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The Black Death in the Middle Ages - Research Paper Example

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The Black Death refers to the virulent plague which devastated Europe from 1347 – 1352, causing more than twenty million deaths. The word plague has its roots in the Greek medical term plege, for ‘stroke.’ …
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The Black Death in the Middle Ages
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Download file to see previous pages The bacillus normally persists as a mild infection in the bloodstream of infected rats. The rat flea, or Xenopsylla cheopis, is the vector which transmits the bacillus to other rats. In unusual circumstances, such as the absence of an adequate rodent population, the flea may bite and infect humans. The human immune system is very vulnerable to the bacillus and the plague is usually fatal1. A study of the origin, spread, characteristics and significance of the Black Death in the Middle Ages shows that it was one of the greatest catastrophes in human history. The origin of the Black Death can be traced through historical accounts to Central Asia: “The earliest documented appearance --- occurred in 1346, in the Mongol territory called the Khanate of the Golden Horde” in present-day southern Russia2. The plague crossed biological barriers in Central Asia to attack and decimate the marmot population. These dead mammals were skinned by Asian trappers and the hides became a part of the merchandise which travelled down the famous ‘Silk Road’ from China, across Asia and to the Crimea.3 The outbreak is reported to have emerged after earthquakes and strange atmospheric conditions. The pestilence first ravaged the teeming populations of China and India, and moved to Persia, supposedly resulting in twenty-four million casualties in the East. There are accounts of horrendous casualties in China, India, Mesopotamia, Cairo, Syria and Cyprus. Gabriele de’ Mussis, a notary of Piacenza, writes that “In the year 1346, in eastern parts an immense number of Tartars and Saracens fell victims to a sudden and mysterious death.” ...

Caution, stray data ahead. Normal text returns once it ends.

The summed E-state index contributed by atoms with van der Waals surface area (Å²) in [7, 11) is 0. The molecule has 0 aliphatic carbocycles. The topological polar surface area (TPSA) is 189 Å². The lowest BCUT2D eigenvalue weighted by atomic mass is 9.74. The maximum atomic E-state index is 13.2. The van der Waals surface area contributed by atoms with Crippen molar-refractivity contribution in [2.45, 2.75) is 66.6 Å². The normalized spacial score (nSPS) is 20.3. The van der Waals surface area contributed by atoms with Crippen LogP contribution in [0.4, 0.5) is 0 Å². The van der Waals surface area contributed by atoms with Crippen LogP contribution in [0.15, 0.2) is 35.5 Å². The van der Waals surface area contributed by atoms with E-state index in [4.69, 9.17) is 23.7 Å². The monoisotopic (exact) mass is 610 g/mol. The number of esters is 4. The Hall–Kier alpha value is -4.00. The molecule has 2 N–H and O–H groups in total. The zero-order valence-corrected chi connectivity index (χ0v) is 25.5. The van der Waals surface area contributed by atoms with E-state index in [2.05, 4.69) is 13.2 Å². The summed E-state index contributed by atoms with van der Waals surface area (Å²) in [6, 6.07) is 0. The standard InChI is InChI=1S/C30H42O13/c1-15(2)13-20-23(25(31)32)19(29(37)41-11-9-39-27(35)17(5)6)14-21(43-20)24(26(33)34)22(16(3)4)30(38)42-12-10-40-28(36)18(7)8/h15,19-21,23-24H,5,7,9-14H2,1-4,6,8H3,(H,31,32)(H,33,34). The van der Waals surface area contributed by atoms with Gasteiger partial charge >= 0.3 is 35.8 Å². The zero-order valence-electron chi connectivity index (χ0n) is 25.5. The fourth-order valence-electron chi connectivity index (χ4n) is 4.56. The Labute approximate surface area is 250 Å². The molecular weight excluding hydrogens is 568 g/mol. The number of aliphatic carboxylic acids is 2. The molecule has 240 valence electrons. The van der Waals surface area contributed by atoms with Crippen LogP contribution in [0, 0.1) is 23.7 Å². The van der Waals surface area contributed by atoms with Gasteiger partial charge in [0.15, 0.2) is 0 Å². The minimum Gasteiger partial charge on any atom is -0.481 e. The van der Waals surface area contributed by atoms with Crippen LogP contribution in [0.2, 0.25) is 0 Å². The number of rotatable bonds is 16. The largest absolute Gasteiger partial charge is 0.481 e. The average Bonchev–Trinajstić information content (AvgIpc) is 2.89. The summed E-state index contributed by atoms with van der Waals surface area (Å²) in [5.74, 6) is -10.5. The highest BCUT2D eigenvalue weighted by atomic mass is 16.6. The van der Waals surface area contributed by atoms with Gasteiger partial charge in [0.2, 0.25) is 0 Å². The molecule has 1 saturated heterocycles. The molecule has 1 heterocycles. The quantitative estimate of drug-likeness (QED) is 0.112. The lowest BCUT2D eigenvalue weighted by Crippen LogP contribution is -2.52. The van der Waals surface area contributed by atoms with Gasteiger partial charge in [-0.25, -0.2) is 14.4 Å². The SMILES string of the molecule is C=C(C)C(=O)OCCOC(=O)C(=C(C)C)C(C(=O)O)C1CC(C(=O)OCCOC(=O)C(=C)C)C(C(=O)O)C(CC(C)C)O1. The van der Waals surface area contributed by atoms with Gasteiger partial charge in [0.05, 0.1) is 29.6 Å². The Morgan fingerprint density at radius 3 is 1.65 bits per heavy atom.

Tartars and Saracens fell victims to a sudden and mysterious death.”5 The Tartars besieged the Black Sea port of Caffa (modern Feodosia), a Genoese settlement in the Crimea, where Italian merchants had taken refuge. The Tartars reportedly catapulted plague-infected corpses into Caffa, spreading the infection to the Genoese, who in turn carried it to Genoa. By 1348, the plague had moved from the seaports to reach the inland areas of Alexandria, Tunisia, Italy and France. It jumped across the seas to Britain, Ireland and Norway. It continued to spread until, “By 1350 virtually all of western and central Europe has been affected.”6 The plague moved eastwards to Poland and the Baltic lands the next year and then back to Central Asia in 1353, when it finally subsided. Historians currently estimate that, between 1346 –1353, the Black Death may have caused 50 million deaths in Europe. This constituted about 60 percent of the population. The characteristic symptoms of the Black Death show it to have been a lethal combination of the Bubonic plague and the pneumonic plague. At the onset of the bacillus’ entry into the human bloodstream, the immune system responded with fever and the swelling of the lymph nodes in an attempt to flush out the contagion. These painful, swollen lymph nodes in the neck, armpits and groin, were called buboes: hence Bubonic plague. These swellings were referred to as the gavocciolo. Boccaccio states that some of these swellings “were egg-shaped while others were roughly the size of the common apple.”7 By the third day the victim experienced high fever, diarrhea and delirium and the skin showed dark splotches due to the rupture of blood capillaries and the clotting of blood beneath the epidermis. This darkening of the skin may be the ...Download file to see next pagesRead More
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